Funding organizations can play an important role in promoting the educational component of the research they fund. This role includes the support of career development and guidance to supplement scientific and technical training.
One of the most frequent complaints from postdocs is the low level of compensation provided by funding organizations relative to the skills and experience of the postdoc.
Many funding levels, especially in the life sciences, reflect the model pay scale used by the NIH for its NRSAs, which provide a stipend for first-year trainees of $26,256. The NIH and NSF should recognize that they have a de facto role in setting stipend levels that are followed by others and develop criteria by which to adjust these levels.
The underlying assumption of most traineeships or fellowships is that the postdoctoral scholar receives, in addition to the stipend, both technical instruction and career guidance that can lead to improved abilities and career satisfaction in the future. Funding organizations can work toward ensuring that the acquisition of career skills and career development is indeed part of the postdoctoral experience.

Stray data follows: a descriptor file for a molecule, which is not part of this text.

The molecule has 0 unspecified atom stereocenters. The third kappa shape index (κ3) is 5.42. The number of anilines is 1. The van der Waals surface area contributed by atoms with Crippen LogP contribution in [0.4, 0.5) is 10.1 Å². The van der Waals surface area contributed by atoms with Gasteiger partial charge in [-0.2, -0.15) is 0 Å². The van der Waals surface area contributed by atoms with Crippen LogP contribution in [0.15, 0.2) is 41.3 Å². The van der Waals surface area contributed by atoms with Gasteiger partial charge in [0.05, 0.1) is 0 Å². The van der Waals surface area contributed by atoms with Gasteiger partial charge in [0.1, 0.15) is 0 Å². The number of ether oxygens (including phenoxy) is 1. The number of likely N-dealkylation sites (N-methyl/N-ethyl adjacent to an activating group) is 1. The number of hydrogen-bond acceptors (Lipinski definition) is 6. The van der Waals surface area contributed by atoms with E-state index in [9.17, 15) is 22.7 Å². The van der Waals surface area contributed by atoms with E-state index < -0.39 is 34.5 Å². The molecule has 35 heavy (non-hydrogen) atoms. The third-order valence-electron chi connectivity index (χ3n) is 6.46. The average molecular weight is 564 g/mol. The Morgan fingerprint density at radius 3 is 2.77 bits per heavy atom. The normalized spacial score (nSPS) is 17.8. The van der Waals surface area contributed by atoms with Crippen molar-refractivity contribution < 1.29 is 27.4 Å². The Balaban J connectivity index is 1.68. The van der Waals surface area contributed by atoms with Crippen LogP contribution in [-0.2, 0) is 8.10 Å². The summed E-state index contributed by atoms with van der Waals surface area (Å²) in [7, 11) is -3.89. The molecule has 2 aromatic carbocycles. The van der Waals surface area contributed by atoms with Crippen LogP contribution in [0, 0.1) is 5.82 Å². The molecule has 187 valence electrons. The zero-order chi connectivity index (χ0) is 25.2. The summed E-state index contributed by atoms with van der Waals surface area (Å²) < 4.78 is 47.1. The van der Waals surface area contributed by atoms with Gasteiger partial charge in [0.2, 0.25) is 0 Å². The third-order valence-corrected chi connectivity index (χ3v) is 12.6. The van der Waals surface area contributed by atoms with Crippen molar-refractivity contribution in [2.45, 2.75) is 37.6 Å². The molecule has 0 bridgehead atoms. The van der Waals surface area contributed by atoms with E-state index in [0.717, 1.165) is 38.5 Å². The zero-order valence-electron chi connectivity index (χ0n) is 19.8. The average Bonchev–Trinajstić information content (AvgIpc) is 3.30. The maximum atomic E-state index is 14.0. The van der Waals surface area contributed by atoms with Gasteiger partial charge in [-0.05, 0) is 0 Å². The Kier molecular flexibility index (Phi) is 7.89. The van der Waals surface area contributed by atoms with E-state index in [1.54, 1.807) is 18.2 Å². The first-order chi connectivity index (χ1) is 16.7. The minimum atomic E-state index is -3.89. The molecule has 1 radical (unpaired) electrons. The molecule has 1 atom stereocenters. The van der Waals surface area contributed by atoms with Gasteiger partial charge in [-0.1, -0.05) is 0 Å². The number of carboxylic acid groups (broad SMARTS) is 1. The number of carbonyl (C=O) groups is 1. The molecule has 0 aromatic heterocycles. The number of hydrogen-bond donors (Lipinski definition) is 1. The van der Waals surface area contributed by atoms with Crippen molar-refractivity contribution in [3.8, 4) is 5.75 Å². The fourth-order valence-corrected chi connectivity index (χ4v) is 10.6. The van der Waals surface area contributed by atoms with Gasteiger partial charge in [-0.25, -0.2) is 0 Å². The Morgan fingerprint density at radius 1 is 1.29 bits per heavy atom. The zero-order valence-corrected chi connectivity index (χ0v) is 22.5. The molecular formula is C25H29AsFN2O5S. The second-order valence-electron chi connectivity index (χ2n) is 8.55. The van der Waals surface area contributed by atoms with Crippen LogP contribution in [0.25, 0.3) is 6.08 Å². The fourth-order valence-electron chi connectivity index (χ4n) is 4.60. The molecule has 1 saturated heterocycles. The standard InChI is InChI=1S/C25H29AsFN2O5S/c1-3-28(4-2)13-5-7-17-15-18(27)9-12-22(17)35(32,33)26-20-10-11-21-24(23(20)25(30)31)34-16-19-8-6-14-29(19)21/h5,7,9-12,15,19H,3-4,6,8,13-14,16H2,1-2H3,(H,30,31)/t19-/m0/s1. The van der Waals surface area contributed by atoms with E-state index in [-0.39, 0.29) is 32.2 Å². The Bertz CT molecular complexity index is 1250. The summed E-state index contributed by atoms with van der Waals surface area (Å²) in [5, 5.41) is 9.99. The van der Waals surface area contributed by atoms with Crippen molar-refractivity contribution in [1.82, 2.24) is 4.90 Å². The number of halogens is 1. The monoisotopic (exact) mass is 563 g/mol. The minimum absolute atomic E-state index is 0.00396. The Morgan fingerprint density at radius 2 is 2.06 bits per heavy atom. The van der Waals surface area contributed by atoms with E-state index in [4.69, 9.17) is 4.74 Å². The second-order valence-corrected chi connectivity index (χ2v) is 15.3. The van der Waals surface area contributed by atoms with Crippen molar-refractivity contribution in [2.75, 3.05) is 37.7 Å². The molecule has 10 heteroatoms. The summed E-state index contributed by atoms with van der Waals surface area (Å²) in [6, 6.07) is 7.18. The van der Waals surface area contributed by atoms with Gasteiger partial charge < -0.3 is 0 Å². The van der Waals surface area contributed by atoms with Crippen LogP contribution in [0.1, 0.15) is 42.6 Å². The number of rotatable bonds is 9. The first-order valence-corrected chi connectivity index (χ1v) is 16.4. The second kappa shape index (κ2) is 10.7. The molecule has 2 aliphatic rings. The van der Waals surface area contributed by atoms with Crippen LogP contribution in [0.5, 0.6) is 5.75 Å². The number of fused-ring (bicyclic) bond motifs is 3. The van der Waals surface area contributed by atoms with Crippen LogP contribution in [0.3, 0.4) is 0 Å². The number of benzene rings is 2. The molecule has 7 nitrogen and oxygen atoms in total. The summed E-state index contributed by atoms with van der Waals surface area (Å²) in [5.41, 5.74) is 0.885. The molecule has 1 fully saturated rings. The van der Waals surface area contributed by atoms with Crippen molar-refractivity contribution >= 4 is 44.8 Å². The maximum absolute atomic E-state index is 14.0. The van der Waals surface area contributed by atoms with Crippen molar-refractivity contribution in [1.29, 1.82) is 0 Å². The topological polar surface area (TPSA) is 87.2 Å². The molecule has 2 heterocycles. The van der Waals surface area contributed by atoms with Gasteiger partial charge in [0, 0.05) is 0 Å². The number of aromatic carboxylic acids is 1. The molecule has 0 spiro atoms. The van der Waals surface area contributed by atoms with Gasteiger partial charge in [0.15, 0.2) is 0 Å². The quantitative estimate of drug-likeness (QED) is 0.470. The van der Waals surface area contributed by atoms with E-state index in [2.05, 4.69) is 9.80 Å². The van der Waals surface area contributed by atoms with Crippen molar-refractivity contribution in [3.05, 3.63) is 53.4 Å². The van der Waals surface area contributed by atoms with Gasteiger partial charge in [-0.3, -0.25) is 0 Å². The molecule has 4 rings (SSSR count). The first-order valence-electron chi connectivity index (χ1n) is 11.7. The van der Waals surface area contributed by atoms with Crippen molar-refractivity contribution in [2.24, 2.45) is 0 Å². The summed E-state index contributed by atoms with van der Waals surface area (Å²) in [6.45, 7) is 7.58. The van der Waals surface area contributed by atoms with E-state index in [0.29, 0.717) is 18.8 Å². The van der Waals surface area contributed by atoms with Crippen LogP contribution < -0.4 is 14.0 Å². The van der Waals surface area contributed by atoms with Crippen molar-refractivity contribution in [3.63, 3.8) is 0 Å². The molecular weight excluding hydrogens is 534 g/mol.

Most postdocs are paid directly as employees on a PIs research grant. The NIH and other funding organizations have few mechanisms to monitor the experience of these postdocs, and they tend to regard the administration of research grants as the institution's responsibility.
Funding organizations can promote good oversight and guidance of postdocs through requests for mentoring information on proposal forms, promotion of mentoring committees, limits on the length of appointments, support for health care benefits, and support of teaching activities by postdocs.